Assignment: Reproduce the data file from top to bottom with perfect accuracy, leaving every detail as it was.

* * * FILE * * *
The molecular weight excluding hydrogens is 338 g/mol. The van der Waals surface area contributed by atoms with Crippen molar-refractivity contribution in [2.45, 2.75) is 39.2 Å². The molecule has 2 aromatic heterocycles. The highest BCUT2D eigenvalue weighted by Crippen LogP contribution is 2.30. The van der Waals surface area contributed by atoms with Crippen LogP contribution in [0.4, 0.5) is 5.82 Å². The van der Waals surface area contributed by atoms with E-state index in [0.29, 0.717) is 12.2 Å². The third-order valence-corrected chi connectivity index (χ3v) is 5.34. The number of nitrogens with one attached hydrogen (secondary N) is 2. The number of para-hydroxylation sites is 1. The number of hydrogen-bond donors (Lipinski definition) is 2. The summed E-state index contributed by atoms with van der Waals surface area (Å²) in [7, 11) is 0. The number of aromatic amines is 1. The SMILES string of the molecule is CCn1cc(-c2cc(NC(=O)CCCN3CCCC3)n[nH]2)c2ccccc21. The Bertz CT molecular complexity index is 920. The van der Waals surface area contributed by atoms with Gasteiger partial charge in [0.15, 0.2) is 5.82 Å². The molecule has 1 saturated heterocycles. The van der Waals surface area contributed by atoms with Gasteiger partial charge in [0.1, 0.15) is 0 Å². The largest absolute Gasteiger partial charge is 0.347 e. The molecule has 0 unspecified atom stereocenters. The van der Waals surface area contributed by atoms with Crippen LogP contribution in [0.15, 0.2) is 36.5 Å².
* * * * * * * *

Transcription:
The molecular weight excluding hydrogens is 338 g/mol. The van der Waals surface area contributed by atoms with Crippen molar-refractivity contribution in [2.45, 2.75) is 39.2 Å². The molecule has 2 aromatic heterocycles. The highest BCUT2D eigenvalue weighted by Crippen LogP contribution is 2.30. The van der Waals surface area contributed by atoms with Crippen LogP contribution in [0.4, 0.5) is 5.82 Å². The van der Waals surface area contributed by atoms with E-state index in [0.29, 0.717) is 12.2 Å². The third-order valence-corrected chi connectivity index (χ3v) is 5.34. The number of nitrogens with one attached hydrogen (secondary N) is 2. The number of para-hydroxylation sites is 1. The number of hydrogen-bond donors (Lipinski definition) is 2. The summed E-state index contributed by atoms with van der Waals surface area (Å²) in [7, 11) is 0. The number of aromatic amines is 1. The SMILES string of the molecule is CCn1cc(-c2cc(NC(=O)CCCN3CCCC3)n[nH]2)c2ccccc21. The Bertz CT molecular complexity index is 920. The van der Waals surface area contributed by atoms with Gasteiger partial charge in [0.15, 0.2) is 5.82 Å². The molecule has 1 saturated heterocycles. The van der Waals surface area contributed by atoms with Gasteiger partial charge in [0.1, 0.15) is 0 Å². The largest absolute Gasteiger partial charge is 0.347 e. The molecule has 0 unspecified atom stereocenters. The van der Waals surface area contributed by atoms with Crippen LogP contribution in [0.15, 0.2) is 36.5 Å².